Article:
People who think about stopping drinking are often terrified. They absolutely do NOT want to give up alcohol entirely. They cannot imagine an enjoyable life without it. Some of my friends and family actually recoiled when I told them that I was not drinking any more, "OMG, why?!?!?! Can I drink you around you? You're not going to ask ME to stop, are you??" LOL! For many, alcohol is the equivalent of a grown-up "kiddie blanket". It is a potentially harmful, even lethal, Dumbo's feather. It is one huge delusion.
You will enjoy life so much more thoroughly without it. The reality is that birthdays, weddings, celebrations, etc. are joyful, period. The reality is that they are enjoyable in spite of, and not due to, alcohol consumption. Being sober is like being on a super-power vitamin or a miracle drug, everything feels better, brighter, lighter. Alcohol doesn't even come into play, except that you're not drinking it any more. That's it, it is a fleeting thought and usually that thought is: I am so incredibly happy to be done with that stuff!! I have that thought dang near every time I am around people who are drinking, which is quite often. I have wine in my house for guests. I just came back from Europe, where nearly all my friends and colleagues were drinking French wine and Belgian Beer. I have hosted parties and poured wine, made drinks for others. Staying sober is easy when you realize that you give up NOTHING and gain EVERYTHING by choosing to leave alcohol aside.
As you are reading this, you may think that I am delusional. The drug itself will 'tell' you that what I am saying is not true and is actually impossible, or that I am a sad, pathetic sort who can't enjoy the obvious benefits of alcohol; that's what I used to feel, and some of my extended family is not shy in telling me that this is how they feel now towards me and my not drinking.
I assure you, though, I am not the one using a drug. Pure logic should tell you that the person who is clear-headed is going to have a better grasp of the truth. I am not posting to you to try to bring you down a road into misery- you can already see that you are on that very path. Otherwise you wouldn't be posting. I am posting to you to assure that you are quite on the RIGHT path by questioning your alcohol use. "Sobriety" sounds like it means something harsh, stern, not-fun. It is actually quite the opposite in real-life experience though. It is clear skies, it is having the ability to handle life's challenges, it is feeling physically and emotionally great as a baseline. It is a better experience in just about every way possible.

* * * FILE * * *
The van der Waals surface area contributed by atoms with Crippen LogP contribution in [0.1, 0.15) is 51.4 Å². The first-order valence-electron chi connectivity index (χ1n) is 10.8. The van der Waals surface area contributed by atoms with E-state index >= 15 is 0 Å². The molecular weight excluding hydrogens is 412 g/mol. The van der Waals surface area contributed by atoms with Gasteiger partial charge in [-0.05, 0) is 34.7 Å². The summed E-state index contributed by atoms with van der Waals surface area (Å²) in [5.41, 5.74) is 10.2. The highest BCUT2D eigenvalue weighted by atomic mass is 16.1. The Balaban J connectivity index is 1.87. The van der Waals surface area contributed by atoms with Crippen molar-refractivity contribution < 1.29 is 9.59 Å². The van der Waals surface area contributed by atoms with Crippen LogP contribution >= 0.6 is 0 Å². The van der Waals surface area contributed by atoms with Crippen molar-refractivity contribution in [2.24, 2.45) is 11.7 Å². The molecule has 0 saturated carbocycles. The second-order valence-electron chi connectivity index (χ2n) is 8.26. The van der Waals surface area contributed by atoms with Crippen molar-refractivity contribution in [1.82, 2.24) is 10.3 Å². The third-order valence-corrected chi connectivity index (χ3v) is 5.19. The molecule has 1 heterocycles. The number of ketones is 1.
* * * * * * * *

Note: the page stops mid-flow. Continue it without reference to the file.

I got there via Carr and Vale, but there are many roads. AA has worked for hundreds of thousands of people. There are other programs like SMART and rational recovery, there is a HUGE community of sober bloggers, some starting at Day One and others who have been sober for years. There are pod-casts. The amount of support available is staggering. There are many, many people who are thriving and living very happy, satisfying lives without any alcohol. Alcohol is just not necessary for a very fulfilling life, and it will actually hinder you, as you are experiencing now.
I've followed this thread and it sounds like you are on the brink. I encourage you to keep going, keep thinking about it, do your research. I don't think I am an alcoholic in the true sense of the word, I am just a person who doesn't drink alcohol. The reason is because life is *way better* without it. You don't have to be an alcoholic to experience this and you can say this if your wife asks.
Your life is challenging right now, heavily influenced by your alcohol use. You can change that. You're on the right path. Keep going!!
"Happiness is only the cart; love is the horse."- George Vallliant, long-term director of the 75-year (and continuing) Harvard Grant Study, on the primary contributor to a happy life.